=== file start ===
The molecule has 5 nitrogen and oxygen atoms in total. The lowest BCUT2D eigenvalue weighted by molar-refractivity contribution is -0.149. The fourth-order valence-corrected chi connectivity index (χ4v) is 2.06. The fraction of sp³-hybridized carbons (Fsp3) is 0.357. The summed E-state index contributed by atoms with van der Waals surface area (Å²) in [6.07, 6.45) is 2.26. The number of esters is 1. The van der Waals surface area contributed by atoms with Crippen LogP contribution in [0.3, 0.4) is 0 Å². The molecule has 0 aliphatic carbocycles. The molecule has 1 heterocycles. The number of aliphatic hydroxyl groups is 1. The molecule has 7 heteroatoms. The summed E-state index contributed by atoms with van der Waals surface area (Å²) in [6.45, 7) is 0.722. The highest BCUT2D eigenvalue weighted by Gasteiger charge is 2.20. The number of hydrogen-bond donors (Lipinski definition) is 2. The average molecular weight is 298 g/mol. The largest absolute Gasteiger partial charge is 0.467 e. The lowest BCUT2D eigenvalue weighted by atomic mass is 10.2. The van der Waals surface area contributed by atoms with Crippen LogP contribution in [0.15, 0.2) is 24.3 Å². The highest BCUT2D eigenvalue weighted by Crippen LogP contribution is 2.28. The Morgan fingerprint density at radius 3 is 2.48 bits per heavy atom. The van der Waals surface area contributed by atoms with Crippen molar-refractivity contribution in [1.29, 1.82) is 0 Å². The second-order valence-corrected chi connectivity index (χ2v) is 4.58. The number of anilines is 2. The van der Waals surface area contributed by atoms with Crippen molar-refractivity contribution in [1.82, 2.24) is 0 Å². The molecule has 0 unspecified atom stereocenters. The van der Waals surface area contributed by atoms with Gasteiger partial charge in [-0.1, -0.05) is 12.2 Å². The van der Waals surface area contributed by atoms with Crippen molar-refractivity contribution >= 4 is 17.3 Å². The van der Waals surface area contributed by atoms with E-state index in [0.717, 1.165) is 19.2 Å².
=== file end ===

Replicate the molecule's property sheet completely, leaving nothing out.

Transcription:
The molecule has 5 nitrogen and oxygen atoms in total. The lowest BCUT2D eigenvalue weighted by molar-refractivity contribution is -0.149. The fourth-order valence-corrected chi connectivity index (χ4v) is 2.06. The fraction of sp³-hybridized carbons (Fsp3) is 0.357. The summed E-state index contributed by atoms with van der Waals surface area (Å²) in [6.07, 6.45) is 2.26. The number of esters is 1. The van der Waals surface area contributed by atoms with Crippen LogP contribution in [0.3, 0.4) is 0 Å². The molecule has 0 aliphatic carbocycles. The molecule has 1 heterocycles. The number of aliphatic hydroxyl groups is 1. The molecule has 7 heteroatoms. The summed E-state index contributed by atoms with van der Waals surface area (Å²) in [6.45, 7) is 0.722. The highest BCUT2D eigenvalue weighted by Gasteiger charge is 2.20. The number of hydrogen-bond donors (Lipinski definition) is 2. The average molecular weight is 298 g/mol. The largest absolute Gasteiger partial charge is 0.467 e. The lowest BCUT2D eigenvalue weighted by atomic mass is 10.2. The van der Waals surface area contributed by atoms with Crippen LogP contribution in [0.15, 0.2) is 24.3 Å². The highest BCUT2D eigenvalue weighted by Crippen LogP contribution is 2.28. The Morgan fingerprint density at radius 3 is 2.48 bits per heavy atom. The van der Waals surface area contributed by atoms with Crippen molar-refractivity contribution in [1.29, 1.82) is 0 Å². The second-order valence-corrected chi connectivity index (χ2v) is 4.58. The number of anilines is 2. The van der Waals surface area contributed by atoms with Crippen molar-refractivity contribution in [1.82, 2.24) is 0 Å². The molecule has 0 unspecified atom stereocenters. The van der Waals surface area contributed by atoms with Gasteiger partial charge in [-0.1, -0.05) is 12.2 Å². The van der Waals surface area contributed by atoms with Crippen molar-refractivity contribution >= 4 is 17.3 Å². The van der Waals surface area contributed by atoms with E-state index in [0.717, 1.165) is 19.2 Å².